Albert Einstein quote

Insanity: doing the same thing over and over again and expecting different results

Often-times, Linux drives me mad because I'm doing the same thing over and over again and getting different results from box to box. (See my previous question).

For me, the biggest area of confusion is taking over a machine that someone else has installed (as is the case when signing up with a web hosting company). You just don't know what you're dealing with.

Is there some kind of clever diff tool that I can run on an installation of Linux (Ubuntu) to give me a heads-up on how that machine has veered from the default installation?

i.e. Something that can show me a list of the commands that are going to behave surprisingly thus avoiding a trial and error approach.

  • 4
    You won't get a “list of the commands that are going to behave surprisingly”. Software can't predict what you'll find surprising. May 21, 2011 at 13:42
  • Thanks. These answers are giving me better understanding of how to model the pertinent areas of difference that need to be considered when taking over a machine that someone else has installed. So far we have differences in: packages installed, running services, configurations and file system type. I'm interested to know if that's it or is the list infinite? @Gilles - yes, with limited knowledge of linux, I find it hard to predict what I'd 'find surprising' myself as well!
    – JW01
    May 21, 2011 at 15:43
  • 1
    The list is infinite. Not a Linux example, but a while ago, Visual Studio wouldn't show some dialog boxes on a particular machine (no error, just empty space where the controls should have been). It turned out to be due to having too many fonts installed. The moral of this story is that there will always be surprises lurking in corners. May 21, 2011 at 15:51

4 Answers 4


Whenever I have a good reference system and a misbehaving one, I try to compare them with vimdiff. What I compare varies with the problem, e.g.

1) When comparing servers at the package level, I create sorted lists of packages on each server, send the results to files and diff them, e.g.

On server1:

dpkg --get-selections|sort > server1_packages

On server2:

dpkg --get-selections|sort > server2_packages

Copy both files to the same machine and diff (or vimdiff) them.

2) Make a list of running services as in example 1

sysv-rc-conf --list|sort > server1_services

sysv-rc-conf --list|sort > server2_services

...etc., and vimdiff those.

3) If you are troubleshooting inconsistent configurations with Apache for example, make copies of the config files, and vimdiff those, etc.

  • 2
    Good summary of options. It is also a good idea to put files under /etc under version control to help you keep track of what is going on. etckeeper will do this for you. May 21, 2011 at 12:57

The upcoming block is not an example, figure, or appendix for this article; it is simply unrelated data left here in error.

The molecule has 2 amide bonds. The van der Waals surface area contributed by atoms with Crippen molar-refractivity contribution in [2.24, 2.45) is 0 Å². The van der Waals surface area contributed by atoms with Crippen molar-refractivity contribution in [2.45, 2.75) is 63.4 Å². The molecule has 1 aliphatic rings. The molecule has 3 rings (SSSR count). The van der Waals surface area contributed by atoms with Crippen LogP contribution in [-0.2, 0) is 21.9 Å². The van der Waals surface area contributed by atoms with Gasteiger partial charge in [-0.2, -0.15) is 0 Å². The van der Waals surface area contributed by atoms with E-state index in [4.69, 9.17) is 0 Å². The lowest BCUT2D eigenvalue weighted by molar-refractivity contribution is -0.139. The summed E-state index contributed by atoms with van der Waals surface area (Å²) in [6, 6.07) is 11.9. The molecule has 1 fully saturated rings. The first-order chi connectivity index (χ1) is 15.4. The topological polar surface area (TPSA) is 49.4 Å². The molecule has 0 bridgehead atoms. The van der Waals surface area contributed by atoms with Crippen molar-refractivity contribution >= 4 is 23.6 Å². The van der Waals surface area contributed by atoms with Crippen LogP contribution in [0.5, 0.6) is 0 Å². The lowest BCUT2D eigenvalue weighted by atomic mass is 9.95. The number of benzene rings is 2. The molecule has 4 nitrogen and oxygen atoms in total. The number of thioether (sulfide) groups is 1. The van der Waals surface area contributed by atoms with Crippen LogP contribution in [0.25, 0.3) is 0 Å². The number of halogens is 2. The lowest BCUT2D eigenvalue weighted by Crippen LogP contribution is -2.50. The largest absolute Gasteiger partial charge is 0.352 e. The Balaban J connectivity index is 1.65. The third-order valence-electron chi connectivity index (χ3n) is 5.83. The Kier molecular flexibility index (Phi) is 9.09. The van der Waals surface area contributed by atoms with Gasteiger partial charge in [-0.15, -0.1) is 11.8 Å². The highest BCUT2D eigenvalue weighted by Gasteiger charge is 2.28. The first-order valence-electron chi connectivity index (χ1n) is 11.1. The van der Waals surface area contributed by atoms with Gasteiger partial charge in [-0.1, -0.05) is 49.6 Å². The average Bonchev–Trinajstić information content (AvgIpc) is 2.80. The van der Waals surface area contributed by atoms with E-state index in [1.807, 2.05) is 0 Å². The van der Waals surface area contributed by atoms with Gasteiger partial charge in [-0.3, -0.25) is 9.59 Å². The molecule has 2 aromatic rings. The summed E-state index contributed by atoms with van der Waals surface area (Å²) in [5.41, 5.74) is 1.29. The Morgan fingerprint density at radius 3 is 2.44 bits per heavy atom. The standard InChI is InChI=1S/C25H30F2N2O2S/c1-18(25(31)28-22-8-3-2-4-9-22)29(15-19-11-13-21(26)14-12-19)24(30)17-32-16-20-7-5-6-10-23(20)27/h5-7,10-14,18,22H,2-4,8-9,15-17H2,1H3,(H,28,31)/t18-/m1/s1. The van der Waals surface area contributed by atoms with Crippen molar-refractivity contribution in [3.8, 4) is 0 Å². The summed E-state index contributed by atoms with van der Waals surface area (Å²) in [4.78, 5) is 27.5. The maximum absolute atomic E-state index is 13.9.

• I am getting "dpkg: failed to open package info file `/var/lib/dpkg/status' for reading: No such file or directory". How would this look on Centos with yum? PS Nevermind, found it "yum list installed"
    – giorgio79
    Dec 6, 2013 at 9:02

Most of the differences between two installations of the same distribution will be in /etc. Copy the contents of /etc from one machine to a temporary directory on the other and run

diff -ru /etc /copy/of/other/etc

If you want to compare a machine with a default installation, get a copy from a fresh default installation (perhaps in a virtual machine).

If you can control a machine from the start, make sure to install etckeeper to keep /etc under version control. Then you'll be able to see precisely what's changed.

Of course, there'll be a lot of differences. If you don't yet have an idea of where to look, this is the wrong approach to investigate a particular difference in behavior. For example, let's say the command adduser behaves differently on two machines. Then the best approach is to look at what adduser is doing; run it on both machines and compare. If it has an option to tell it to be more verbose (adduser doesn't), use it. More radically, run the program under strace, e.g.

strace -s9999 -efile adduser …

to see what files adduser accesses.


To harken back to an earlier question, your nifty tool, which sounds like a good idea to me, but I've never heard of such a beast existing, needs to check things like filesystem type and sizes.

A real life example that happened to me in 2002: two people installed SuSE 7.3 systems on two adjacent rack-mounted servers. They put a lot of effort into getting the packages exactly the same on both servers. A short while later, we had problems with some software in development. It came down to ext3 filesystem on one server, Reiserfs on the other. A plain "ls" on Reiserfs gives file names in lexical order, but not on ext3. One program failed on out-of-order filenames.


For files, users, groups, packages, services etc I've used http://www.scriptrock.com; it's free for a few servers and gives you a nice visual comparison of the differences between the servers..very handy for drift

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